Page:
Where it all Began

Learning the trade on a stock 1996 S1 Lotus Elise, how long until the tickering starts?

This was the start of it all and probably the reason why you are browsing this website.

After many years of tinkering with larger Turbo powered cars, the Series 1 Lotus Elise was always a car that was on my ‘must own’ list. A friend bought a brand new Elise in Norfolk Mustard Yellow in 1998. The looks, handling and stripped out interior really ticked all the boxes. The only thing it lacked was the straight line power of some of my previous cars, but as I enjoyed working on cars I knew that it couldn’t be too hard to sort, right?

In 2004 I went to look at a very early 1996 Elise in Calypso Red and purchased it straight away. It had 19,000 miles on the clock and was a very nice standard car. To say I went into Lotus ownership ‘blind’ was an understatement. Apart from passenger rides in the yellow Elise I knew nothing about them. So once I had collected my red Lotus it was time to start the learning curve. The next month or so I found out a few basic features, one being that the front bonnet opens! It took me two weeks to find the bonnet release cable under the dash and that it had a temperature gauge! The blue temperature sender in the engine was faulty so the stack dash read blank. I was unaware of any of the niggles with these cars such as the head gasket failures. I had no worries….. ignorance is bliss!

A standard immaculate 1996 Lotus Elise with only 19,000 miles

After a month of getting used to it, I was getting itchy feet to make some improvements. First off I fitted some race coilovers suspension, decat and a sports exhaust. The car sounded better and had a better stance but I started to miss the poke of my old turbo charged cars. I did a little research on the popular power upgrades for the Elise and the usual induction kits, 52mm alloy throttle body upgrades all got thrown about. Not being one to follow the crowd, I decided to kill two birds with one stone and skip the single 52mm upgrade induction kit and buy a second hand set of throttle bodies – that should do the trick! Once fitted the sound was fantastic and performance was improved especially at 6,000rpm when the original engine ran out of puff, it just kept going until the rev limiter. I wouldn’t recommend doing this now without a programmable ECU as the fueling must have been all over the place.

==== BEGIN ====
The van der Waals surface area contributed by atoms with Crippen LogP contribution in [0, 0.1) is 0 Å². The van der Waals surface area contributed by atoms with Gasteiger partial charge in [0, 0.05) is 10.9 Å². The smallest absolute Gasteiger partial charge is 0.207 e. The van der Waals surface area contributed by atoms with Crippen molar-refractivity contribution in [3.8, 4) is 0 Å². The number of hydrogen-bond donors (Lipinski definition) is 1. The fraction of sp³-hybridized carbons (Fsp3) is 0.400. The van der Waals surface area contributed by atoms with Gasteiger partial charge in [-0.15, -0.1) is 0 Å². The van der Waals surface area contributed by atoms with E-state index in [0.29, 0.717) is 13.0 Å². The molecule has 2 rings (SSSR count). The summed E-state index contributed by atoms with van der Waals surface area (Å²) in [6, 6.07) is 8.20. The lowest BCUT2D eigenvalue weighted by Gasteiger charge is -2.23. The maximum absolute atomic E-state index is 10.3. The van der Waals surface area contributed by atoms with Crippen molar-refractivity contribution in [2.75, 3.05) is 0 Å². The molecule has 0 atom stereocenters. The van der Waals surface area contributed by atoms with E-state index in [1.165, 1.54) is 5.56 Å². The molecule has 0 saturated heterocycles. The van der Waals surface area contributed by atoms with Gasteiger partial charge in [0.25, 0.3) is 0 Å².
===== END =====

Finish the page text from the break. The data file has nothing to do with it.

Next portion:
Throttle bodies were chosen over the usual tuning route

I drove the Elise around like this for a month or so but as always I wanted more power. After searching the classifieds a fully worked VHPD (Very High Performance Derivative) 196bhp race engine was found. This included throttle bodies, 4-2-1 manifold, programmable ECU mapped for the engine, lightweight flywheel and close ratio box, making a complete package. Again ignorance is bliss and having no idea of the ‘ticking time bomb’ reputation of the VHPD. The purchase was made and fitted in the space of a week; from 130bhp to 196bhp with a 8,100rpm rev limit coupled to a close ratio box the car was completely transformed, it now went as well as it sounded and looked!

Each weekend had its own project of fitting upgrades such as air-to-oil cooler, remote thermostat, silicone hose set, alloy front radiator, tomcat lsd, full throttle gear shift system, interior gauges, racing seat, Sport 160 rear spoiler, Exige wheels, front splitter, brake upgrades, the list goes on.

A typical weekend view of the engine compartment with constant tinkering